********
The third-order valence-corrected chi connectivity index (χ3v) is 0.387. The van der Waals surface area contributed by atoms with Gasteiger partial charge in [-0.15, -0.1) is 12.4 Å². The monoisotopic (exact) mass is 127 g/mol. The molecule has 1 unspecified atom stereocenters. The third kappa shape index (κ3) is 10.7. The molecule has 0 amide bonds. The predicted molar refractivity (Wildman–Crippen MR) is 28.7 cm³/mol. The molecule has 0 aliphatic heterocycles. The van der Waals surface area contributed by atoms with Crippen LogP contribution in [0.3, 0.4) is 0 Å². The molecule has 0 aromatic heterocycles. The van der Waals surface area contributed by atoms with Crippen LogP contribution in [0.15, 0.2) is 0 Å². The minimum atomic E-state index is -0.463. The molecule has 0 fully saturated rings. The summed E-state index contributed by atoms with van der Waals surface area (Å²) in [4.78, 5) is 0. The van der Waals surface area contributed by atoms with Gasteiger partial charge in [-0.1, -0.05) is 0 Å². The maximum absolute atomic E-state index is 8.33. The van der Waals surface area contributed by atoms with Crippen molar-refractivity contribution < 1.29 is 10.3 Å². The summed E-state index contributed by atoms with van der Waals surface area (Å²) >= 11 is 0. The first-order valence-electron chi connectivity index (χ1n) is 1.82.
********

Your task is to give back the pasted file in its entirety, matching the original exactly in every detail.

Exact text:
The third-order valence-corrected chi connectivity index (χ3v) is 0.387. The van der Waals surface area contributed by atoms with Gasteiger partial charge in [-0.15, -0.1) is 12.4 Å². The monoisotopic (exact) mass is 127 g/mol. The molecule has 1 unspecified atom stereocenters. The third kappa shape index (κ3) is 10.7. The molecule has 0 amide bonds. The predicted molar refractivity (Wildman–Crippen MR) is 28.7 cm³/mol. The molecule has 0 aliphatic heterocycles. The van der Waals surface area contributed by atoms with Crippen LogP contribution in [0.3, 0.4) is 0 Å². The molecule has 0 aromatic heterocycles. The van der Waals surface area contributed by atoms with Crippen LogP contribution in [0.15, 0.2) is 0 Å². The minimum atomic E-state index is -0.463. The molecule has 0 fully saturated rings. The summed E-state index contributed by atoms with van der Waals surface area (Å²) in [4.78, 5) is 0. The van der Waals surface area contributed by atoms with Gasteiger partial charge in [-0.1, -0.05) is 0 Å². The maximum absolute atomic E-state index is 8.33. The van der Waals surface area contributed by atoms with Crippen molar-refractivity contribution < 1.29 is 10.3 Å². The summed E-state index contributed by atoms with van der Waals surface area (Å²) >= 11 is 0. The first-order valence-electron chi connectivity index (χ1n) is 1.82.